An Equine Love Story

By on June 1, 2016

Equine Advocates of North Georgia - Equine Rescue March 2016

Equine Advocates of North Georgia, Providing Liberty and Justice for All…Equines

From near slaughter, and various forms of abuse, to living out full lives, horses, mini-horses, donkeys, burros, and mules find loving, adoptive homes with people who care. This rescue is happening in north Georgia through the untiring efforts of Equine Advocates of North Georgia, Inc. (EANG), established in 2010, as a charitable non-profit 501c3.


Stories abundant with anguish tell the history of these beautiful creatures before their rescue by EANG. Have you ever heard of a Premarin Farm? This secretive industry is mostly located in Canada. Premarin is the commercial name for a compound drug consisting of conjugated estrogens made from pregnant mares urine (prescribed for women to relieve menopausal symptoms—and there are synthetics that are not associated with this cruel industry). The foals are unwanted by products that are sold for meat exported to such countries as Belgium, France, Japan and elsewhere.


Fantastic love stories happen because of EANG’s efforts. One such story is this: at six months of age, rescue came to Sweet Georgia Brown, a Belgium Cross (Draft horse and thoroughbred) and 63 other foals, slated for slaughter, which were saved by outbidding meat packing companies in Manitoba, Canada. With tender loving care (TLC), she was placed in a paddock with an older, gentle horse until she was old enough to be turned out with other horses. She became a grand-champion jumper in Georgia.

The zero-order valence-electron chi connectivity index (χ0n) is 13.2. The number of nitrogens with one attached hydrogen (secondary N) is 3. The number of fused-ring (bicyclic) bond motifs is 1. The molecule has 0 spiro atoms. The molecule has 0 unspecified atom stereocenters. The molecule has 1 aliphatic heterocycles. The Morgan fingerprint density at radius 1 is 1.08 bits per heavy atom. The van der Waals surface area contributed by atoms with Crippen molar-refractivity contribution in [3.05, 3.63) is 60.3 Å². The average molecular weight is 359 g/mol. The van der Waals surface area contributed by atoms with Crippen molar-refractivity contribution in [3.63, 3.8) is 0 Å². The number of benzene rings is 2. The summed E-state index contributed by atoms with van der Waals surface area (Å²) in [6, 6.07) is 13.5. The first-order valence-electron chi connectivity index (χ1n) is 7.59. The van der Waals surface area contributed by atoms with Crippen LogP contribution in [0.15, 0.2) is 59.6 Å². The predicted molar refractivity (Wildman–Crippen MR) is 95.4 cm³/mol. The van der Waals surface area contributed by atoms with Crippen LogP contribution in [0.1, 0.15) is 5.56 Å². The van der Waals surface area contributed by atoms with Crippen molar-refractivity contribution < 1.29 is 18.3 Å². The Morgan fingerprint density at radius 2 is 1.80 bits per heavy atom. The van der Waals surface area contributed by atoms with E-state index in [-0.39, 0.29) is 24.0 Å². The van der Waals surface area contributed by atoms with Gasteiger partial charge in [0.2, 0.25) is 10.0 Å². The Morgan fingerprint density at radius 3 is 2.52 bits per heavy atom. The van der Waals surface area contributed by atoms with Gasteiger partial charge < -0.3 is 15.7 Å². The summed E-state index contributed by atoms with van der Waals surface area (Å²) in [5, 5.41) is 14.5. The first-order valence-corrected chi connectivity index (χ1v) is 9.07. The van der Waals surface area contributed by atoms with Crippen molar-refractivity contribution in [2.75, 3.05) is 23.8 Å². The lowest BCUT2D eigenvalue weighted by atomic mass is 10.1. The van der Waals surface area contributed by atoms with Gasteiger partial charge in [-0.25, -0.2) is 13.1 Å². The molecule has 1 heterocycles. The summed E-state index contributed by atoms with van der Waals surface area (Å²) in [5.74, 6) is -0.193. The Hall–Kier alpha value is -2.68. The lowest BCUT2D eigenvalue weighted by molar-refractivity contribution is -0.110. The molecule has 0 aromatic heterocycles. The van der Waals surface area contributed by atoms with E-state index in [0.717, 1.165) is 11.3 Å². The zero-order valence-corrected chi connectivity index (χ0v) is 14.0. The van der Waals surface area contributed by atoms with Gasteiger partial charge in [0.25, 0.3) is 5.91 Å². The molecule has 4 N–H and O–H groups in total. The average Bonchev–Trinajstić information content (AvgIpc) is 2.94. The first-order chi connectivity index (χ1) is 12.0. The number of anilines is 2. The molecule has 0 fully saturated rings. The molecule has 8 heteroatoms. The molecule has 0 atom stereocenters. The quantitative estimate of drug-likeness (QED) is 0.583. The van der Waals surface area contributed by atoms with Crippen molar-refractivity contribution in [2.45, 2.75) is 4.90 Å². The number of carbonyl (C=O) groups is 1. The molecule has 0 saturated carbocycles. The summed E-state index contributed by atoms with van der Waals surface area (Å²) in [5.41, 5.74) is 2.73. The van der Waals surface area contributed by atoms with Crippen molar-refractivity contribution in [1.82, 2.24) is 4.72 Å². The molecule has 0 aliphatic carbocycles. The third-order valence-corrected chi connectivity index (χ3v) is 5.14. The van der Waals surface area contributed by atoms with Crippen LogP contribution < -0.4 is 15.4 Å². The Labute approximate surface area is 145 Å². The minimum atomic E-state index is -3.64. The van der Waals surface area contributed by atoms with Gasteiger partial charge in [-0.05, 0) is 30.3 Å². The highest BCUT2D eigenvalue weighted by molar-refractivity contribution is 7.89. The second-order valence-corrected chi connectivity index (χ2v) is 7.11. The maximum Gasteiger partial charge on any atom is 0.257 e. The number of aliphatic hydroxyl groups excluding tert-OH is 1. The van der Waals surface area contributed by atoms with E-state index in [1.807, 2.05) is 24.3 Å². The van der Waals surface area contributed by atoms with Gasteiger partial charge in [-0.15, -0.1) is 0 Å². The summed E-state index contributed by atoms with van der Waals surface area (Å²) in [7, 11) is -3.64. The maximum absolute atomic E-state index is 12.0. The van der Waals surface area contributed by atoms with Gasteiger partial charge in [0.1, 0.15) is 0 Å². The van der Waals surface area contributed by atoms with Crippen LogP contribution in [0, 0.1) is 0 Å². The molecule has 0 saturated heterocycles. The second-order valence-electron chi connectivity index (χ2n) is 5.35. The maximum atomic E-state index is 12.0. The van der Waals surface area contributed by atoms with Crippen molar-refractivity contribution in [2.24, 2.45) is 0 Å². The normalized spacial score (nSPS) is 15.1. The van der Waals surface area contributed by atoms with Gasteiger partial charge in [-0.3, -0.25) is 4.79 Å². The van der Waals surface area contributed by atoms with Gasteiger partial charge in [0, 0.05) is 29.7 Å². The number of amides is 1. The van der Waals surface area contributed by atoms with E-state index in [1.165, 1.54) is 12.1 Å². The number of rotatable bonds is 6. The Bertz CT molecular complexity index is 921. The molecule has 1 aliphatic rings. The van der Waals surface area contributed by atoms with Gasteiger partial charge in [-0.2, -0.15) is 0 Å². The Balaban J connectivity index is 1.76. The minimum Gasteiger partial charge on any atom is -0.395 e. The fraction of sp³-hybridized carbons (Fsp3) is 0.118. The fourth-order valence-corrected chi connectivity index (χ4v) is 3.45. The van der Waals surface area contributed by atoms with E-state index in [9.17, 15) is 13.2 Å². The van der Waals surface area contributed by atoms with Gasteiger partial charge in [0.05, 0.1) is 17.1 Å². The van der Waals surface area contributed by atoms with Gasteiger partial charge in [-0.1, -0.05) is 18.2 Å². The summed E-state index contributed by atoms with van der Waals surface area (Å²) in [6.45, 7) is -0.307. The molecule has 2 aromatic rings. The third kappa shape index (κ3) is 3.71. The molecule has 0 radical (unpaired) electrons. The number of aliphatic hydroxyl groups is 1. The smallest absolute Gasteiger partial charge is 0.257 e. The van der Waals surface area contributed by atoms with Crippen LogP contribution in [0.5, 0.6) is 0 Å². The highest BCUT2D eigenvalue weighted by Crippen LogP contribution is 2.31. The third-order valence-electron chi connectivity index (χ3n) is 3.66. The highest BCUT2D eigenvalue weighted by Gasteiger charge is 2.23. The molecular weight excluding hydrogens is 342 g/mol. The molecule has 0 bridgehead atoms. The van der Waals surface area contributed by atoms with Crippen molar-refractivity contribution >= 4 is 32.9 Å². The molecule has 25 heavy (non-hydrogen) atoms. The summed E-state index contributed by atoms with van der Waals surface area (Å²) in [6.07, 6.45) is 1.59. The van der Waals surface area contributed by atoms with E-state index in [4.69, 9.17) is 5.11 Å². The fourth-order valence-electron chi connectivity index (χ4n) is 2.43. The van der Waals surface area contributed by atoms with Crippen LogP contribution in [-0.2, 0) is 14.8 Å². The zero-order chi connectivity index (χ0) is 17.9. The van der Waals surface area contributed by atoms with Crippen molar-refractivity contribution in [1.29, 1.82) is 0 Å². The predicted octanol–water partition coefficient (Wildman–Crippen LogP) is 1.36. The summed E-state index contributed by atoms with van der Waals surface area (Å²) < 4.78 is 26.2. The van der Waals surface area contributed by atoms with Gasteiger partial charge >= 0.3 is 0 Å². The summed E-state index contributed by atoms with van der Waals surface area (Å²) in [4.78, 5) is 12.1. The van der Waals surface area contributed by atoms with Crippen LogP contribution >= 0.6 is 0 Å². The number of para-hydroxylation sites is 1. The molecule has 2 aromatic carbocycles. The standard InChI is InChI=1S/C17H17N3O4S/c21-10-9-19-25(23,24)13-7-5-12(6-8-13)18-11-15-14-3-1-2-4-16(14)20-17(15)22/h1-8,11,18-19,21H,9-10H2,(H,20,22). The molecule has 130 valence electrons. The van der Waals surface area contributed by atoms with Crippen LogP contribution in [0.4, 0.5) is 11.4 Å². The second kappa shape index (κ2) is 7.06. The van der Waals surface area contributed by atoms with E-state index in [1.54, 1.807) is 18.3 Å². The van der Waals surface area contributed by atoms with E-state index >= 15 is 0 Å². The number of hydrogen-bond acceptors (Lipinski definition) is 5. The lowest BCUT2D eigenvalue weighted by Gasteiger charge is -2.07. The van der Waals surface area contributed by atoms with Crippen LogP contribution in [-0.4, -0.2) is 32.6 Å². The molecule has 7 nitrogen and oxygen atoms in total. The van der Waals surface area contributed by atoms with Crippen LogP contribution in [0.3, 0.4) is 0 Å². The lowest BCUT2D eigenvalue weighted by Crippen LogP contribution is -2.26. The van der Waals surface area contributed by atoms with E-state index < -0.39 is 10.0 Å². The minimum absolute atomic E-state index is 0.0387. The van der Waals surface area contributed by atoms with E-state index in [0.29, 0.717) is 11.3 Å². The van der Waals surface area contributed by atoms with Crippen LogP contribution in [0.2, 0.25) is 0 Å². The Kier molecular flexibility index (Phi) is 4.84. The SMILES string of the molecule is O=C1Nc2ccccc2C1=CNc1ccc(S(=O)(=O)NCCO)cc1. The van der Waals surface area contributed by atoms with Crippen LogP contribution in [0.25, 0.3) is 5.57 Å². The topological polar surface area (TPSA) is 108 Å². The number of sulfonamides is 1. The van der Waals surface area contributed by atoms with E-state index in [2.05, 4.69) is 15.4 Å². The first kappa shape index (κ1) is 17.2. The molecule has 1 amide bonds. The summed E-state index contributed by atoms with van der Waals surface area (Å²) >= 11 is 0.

Equine Advocates of North 
Georgia advocates for stricter horse protection laws such as the following three of many others (1) Humane Care for equines act code 1981 4-13-1 enforcement, (2) federal law enforcement of 9CFR commercial transportation of Equines to Slaughter, (3) The wild and free-roaming horses and burros act of 1972 enforcement. Such laws help prevent stories like Sweet Georgia Brown’s–and that of Chief, who today is happy living in Ball Ground on pastureland. The 13-year old Appaloosa suffered from osteoarthritis in fetlock and pastern joints, three-legged lame. After investigation for cruelty by the Department of Agriculture, Chief also found rescue with EANG.


To see the before and after photos of these abused, neglected, and unwanted horses is amazing. TLC is the major ingredient in their recovery. But often it also takes thousands of dollars for major surgery to help them, as with Chief. The donations of caring citizens of Georgia help make rescue for them possible. All the rehabilitation work is done at the rescue farm, 2260 Flatbottom Road, in Ball Ground.